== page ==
I was impressed with Echo Lake’s latest offering Era, which sounds closer to their Young Silence EP from 2010 than it did to their 2012 EP Wild Peace. Here, the band once again bring reverb-doused bliss to dreampop while moving a bit away from shoegaze. At least I can say this is preferable in my opinion. The single ‘Waves’ is good, while the 8-minute track ‘Dröm’ indicates that the band has matured in their sounds over the past few years. Overall, a very enjoyable release.


18. A Sunny Day in Glasgow – Planning Weed Like It’s Acid; Life Is Loss

Philadelphia outfit A Sunny Day in Glasgow release a “double EP” in follow-up to last year’s full-length Sea When Absent. Clocking in at just over 30 minutes, there are nine tracks here, which were written, recorded and mixed faster than they had ever done so for past releases. The fact that the band now is a full six people, all of whom is making their own unique contribution to compositions (as opposed to focusing on original member Ben Daniels) ultimately means that the music has become less premeditated and more dynamic. You never quite know in advance where the band will be taking you, but you can expect with every new track on this LP that it will be somewhere rather nice.


19. No Joy – More Faithful

This is the third full-length from Montreal’s No Joy and, although the material here still bears the hallmarks of the shoegaze genre they became famous for, complete with fuzzed-out guitars and repetitive chant-esque choruses, they are also onto something new here not previously seen in their past releases. It seems they are exploring more, not surprising given the remote island conditions they recorded this album under (in the Caribbean). A back and forth here of bright and delicate, as well as dark and scuzzy – perhaps that juxtaposition helps to keep this fresh enough to say “I need to listen again” and “OK, what else you got up your sleeve gals?”. Not as great as their previous 2 releases, but still pretty good.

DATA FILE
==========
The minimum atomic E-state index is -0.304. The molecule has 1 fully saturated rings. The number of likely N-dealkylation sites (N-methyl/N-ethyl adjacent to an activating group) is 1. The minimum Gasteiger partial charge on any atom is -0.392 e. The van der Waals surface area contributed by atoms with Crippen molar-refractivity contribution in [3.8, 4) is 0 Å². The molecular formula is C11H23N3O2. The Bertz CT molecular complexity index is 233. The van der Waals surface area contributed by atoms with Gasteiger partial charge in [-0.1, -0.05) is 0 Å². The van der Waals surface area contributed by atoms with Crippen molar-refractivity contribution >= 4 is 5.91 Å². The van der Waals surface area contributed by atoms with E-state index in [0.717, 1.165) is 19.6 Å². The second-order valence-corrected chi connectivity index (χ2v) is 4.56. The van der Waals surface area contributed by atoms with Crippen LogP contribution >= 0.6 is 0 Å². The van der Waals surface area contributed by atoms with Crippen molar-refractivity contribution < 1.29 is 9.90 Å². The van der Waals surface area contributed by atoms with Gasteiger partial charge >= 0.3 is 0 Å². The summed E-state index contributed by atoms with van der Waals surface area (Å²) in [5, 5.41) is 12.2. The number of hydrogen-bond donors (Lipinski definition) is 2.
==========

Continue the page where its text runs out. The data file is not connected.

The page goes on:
20. Death and Vanilla – To Where The Wild Things Are

This is the first full sonic offering from Swedes Death and Vanilla, who have already earned themselves a reputation as a cult band. They deliver a magnificent heady mix of psychedelic pop involving some degree of electronic experimentation. This LP opens with ‘Necessary Distortions’, which gradually climbs in what turns out to be a gloomy emerging krautrock jam that brings the third Portishead album to mind. Another fave track here is ‘California Owls’, which has that trippy Beach Boys’ innocent retro sound buried under a fine layer of modern bubbly electronica.

HONORABLE MENTIONS (in no specific order):

The Brian Jonestown Massacre – Mini Album Thingy Wingy

Swervedriver – I Wasn’t Born To Lose You

FOREVR – Demonstration

New Order – Music Complete

Chvrches – Every Open Eye

Static Daydream – Static Daydream

Hot Chip – Why Make Sense?

The Soft Moon – Deeper

Spectres – Dying

Trementina – Almost Reach The Sun

Maria False – When

The Black Ryder – The Door Behind The Door